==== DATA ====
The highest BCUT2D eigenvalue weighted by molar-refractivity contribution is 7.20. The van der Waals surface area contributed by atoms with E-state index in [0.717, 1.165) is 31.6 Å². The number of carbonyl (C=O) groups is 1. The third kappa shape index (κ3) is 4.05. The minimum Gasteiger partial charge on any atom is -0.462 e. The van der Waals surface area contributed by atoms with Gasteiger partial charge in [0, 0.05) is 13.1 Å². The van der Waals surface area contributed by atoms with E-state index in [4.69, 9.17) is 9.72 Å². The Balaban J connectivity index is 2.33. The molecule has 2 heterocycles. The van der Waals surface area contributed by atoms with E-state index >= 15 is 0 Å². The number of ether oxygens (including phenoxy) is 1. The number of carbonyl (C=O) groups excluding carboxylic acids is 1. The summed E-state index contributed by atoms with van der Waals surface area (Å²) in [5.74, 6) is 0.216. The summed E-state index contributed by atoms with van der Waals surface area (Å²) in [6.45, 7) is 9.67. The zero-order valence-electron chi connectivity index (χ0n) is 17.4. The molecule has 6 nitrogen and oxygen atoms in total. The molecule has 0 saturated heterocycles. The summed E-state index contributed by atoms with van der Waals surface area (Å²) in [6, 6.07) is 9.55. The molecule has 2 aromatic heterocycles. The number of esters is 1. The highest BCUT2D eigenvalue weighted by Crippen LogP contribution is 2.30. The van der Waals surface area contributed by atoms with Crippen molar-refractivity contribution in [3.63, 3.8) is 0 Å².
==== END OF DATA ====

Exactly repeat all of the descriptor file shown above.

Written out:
The highest BCUT2D eigenvalue weighted by molar-refractivity contribution is 7.20. The van der Waals surface area contributed by atoms with E-state index in [0.717, 1.165) is 31.6 Å². The number of carbonyl (C=O) groups is 1. The third kappa shape index (κ3) is 4.05. The minimum Gasteiger partial charge on any atom is -0.462 e. The van der Waals surface area contributed by atoms with Gasteiger partial charge in [0, 0.05) is 13.1 Å². The van der Waals surface area contributed by atoms with E-state index in [4.69, 9.17) is 9.72 Å². The Balaban J connectivity index is 2.33. The molecule has 2 heterocycles. The van der Waals surface area contributed by atoms with E-state index >= 15 is 0 Å². The number of ether oxygens (including phenoxy) is 1. The number of carbonyl (C=O) groups excluding carboxylic acids is 1. The summed E-state index contributed by atoms with van der Waals surface area (Å²) in [5.74, 6) is 0.216. The summed E-state index contributed by atoms with van der Waals surface area (Å²) in [6.45, 7) is 9.67. The zero-order valence-electron chi connectivity index (χ0n) is 17.4. The molecule has 6 nitrogen and oxygen atoms in total. The molecule has 0 saturated heterocycles. The summed E-state index contributed by atoms with van der Waals surface area (Å²) in [6, 6.07) is 9.55. The molecule has 2 aromatic heterocycles. The number of esters is 1. The highest BCUT2D eigenvalue weighted by Crippen LogP contribution is 2.30. The van der Waals surface area contributed by atoms with Crippen molar-refractivity contribution in [3.63, 3.8) is 0 Å².